The Five Key Global Indicators.
- Biological Diversity - Recently, there have been a large number of extinctions, extinction rates are increasing. With extinctions only going to continue in the future the overall biodiversity of the planet may only be getting worse. Biodiversity exists on three scales, ecosystem, species, and genetic. Populations with a high genetic diversity are better able to respond to environmental change than populations with lower genetic diversity. If a population of fish possesses high genetic diversity for disease resistance, at least some individuals are likely to survive whatever diseases move through the population. Species diversity, indicates the number of species in a region or in a particular type of habitat. Scientists have observed that ecosystems with high species diversity are more productive and resilient, therefore better able to recover from disturbance. A tropical forest with a large number of plant species growing in the under-story is likely to be more productive and better able to withstand change, considering that whatever change occurs in the ecosystem, it cannot affect, and/or damage all of the species in the same way, therefore at least some would be able to survive, and reproduce.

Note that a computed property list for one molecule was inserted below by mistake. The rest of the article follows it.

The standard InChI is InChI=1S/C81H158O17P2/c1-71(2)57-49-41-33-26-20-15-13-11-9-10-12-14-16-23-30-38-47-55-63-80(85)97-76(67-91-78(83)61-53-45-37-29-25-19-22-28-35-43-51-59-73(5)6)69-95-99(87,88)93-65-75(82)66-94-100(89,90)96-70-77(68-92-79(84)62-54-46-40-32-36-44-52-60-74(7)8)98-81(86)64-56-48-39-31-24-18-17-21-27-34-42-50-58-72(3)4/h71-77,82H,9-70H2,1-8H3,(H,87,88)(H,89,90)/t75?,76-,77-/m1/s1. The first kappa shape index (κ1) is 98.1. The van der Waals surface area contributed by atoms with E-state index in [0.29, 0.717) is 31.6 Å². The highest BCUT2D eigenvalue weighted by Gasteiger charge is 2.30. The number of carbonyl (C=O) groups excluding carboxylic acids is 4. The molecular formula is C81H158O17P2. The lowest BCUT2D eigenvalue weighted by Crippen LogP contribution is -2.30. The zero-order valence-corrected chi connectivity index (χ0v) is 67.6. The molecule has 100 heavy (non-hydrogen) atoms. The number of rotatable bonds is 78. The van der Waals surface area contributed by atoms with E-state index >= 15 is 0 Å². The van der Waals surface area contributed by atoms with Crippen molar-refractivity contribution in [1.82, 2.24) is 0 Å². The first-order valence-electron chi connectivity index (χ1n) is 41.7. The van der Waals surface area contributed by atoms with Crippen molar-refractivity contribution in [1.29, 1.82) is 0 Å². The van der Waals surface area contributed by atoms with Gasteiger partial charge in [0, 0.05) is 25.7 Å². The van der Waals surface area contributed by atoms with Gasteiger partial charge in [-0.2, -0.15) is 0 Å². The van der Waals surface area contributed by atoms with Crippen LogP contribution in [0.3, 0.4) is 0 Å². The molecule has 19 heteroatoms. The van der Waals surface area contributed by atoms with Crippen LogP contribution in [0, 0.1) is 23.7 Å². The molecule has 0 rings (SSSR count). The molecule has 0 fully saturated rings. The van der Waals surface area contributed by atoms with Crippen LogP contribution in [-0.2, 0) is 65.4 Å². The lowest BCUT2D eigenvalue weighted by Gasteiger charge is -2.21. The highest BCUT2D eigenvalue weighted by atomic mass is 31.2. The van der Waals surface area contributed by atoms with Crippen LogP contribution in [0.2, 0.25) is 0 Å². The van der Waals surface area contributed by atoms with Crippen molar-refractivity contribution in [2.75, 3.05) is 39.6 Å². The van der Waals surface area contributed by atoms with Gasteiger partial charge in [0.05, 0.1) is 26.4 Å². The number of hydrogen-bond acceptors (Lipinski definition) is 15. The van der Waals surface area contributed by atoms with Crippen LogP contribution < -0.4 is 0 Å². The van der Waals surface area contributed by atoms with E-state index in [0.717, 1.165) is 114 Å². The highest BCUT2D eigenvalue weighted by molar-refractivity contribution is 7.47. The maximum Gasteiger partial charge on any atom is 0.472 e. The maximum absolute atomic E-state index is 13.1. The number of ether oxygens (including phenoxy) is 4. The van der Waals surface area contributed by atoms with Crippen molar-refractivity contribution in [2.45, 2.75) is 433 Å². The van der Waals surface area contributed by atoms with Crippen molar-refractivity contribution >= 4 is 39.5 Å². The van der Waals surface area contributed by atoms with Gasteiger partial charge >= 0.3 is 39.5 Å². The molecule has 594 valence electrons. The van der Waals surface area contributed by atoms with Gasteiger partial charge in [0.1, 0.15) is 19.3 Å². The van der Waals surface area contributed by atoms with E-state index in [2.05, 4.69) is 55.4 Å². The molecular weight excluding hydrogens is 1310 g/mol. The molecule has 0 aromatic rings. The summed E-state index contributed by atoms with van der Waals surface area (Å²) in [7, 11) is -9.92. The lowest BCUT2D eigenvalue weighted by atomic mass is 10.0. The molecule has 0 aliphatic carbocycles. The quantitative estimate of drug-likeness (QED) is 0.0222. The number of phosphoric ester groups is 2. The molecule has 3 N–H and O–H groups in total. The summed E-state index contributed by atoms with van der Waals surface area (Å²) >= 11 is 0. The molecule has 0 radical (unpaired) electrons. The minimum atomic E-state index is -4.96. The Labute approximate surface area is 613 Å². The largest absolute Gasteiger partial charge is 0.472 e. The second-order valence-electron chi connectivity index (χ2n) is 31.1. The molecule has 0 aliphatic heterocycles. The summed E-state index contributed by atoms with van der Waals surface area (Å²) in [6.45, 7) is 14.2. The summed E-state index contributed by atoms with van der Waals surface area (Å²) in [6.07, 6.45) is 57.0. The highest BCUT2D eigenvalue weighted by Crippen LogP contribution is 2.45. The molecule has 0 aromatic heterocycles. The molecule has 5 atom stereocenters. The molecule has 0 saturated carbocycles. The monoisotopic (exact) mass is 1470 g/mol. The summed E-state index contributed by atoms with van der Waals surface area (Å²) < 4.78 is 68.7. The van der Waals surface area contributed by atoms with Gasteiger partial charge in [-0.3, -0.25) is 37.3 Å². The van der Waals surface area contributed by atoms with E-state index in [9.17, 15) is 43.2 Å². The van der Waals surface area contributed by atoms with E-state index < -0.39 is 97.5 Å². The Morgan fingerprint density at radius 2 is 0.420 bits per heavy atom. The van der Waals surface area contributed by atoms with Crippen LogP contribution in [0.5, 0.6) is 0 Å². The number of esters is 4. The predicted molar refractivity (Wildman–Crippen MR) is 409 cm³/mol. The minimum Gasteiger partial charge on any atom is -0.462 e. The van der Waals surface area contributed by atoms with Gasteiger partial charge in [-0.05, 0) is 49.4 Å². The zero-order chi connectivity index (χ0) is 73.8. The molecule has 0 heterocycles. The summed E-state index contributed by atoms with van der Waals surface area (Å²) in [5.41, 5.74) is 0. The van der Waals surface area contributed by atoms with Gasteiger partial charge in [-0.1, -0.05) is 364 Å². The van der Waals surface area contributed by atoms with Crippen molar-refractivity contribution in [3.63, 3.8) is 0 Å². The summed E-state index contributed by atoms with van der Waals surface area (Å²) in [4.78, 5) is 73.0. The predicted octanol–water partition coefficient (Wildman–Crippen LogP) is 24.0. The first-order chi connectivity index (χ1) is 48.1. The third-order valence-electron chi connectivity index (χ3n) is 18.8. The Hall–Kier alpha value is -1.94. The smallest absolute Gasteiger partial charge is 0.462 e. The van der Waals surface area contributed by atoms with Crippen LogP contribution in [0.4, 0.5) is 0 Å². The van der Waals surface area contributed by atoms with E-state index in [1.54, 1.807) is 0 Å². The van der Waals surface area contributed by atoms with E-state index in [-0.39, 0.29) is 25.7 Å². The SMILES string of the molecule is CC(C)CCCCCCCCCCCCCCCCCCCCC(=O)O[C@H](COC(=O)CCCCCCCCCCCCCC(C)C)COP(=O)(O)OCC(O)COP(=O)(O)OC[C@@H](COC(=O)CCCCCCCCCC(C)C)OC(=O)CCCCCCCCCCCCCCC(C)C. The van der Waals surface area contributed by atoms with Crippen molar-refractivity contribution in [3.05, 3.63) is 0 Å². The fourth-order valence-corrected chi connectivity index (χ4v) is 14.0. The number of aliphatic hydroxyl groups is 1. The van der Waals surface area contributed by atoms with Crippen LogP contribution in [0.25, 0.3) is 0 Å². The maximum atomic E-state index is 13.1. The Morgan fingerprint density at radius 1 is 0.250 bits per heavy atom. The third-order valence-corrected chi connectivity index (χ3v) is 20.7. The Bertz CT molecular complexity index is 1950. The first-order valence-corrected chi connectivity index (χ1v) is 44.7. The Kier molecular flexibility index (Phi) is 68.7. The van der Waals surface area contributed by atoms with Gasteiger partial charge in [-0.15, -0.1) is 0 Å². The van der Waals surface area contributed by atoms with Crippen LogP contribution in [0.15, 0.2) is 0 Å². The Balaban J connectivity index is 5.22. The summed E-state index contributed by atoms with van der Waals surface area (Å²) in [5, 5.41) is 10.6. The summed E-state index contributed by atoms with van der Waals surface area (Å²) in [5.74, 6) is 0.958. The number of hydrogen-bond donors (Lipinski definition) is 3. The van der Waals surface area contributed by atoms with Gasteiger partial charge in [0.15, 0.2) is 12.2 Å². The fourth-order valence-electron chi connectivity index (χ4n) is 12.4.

- Food Production - Food production on the Earth, per capita, is leveling off, which may be a factor in limiting the total number of people that Earth can support. Just as a healthy ecosystem supports a wide range of species, a healthy soil supports abundant and continuous food production. Food grains such as wheat, corn, and rice provide more than half the calories and protein that humans consume. Yet the growth of the human population is straining our ability to grow and distribute adequate amounts of food.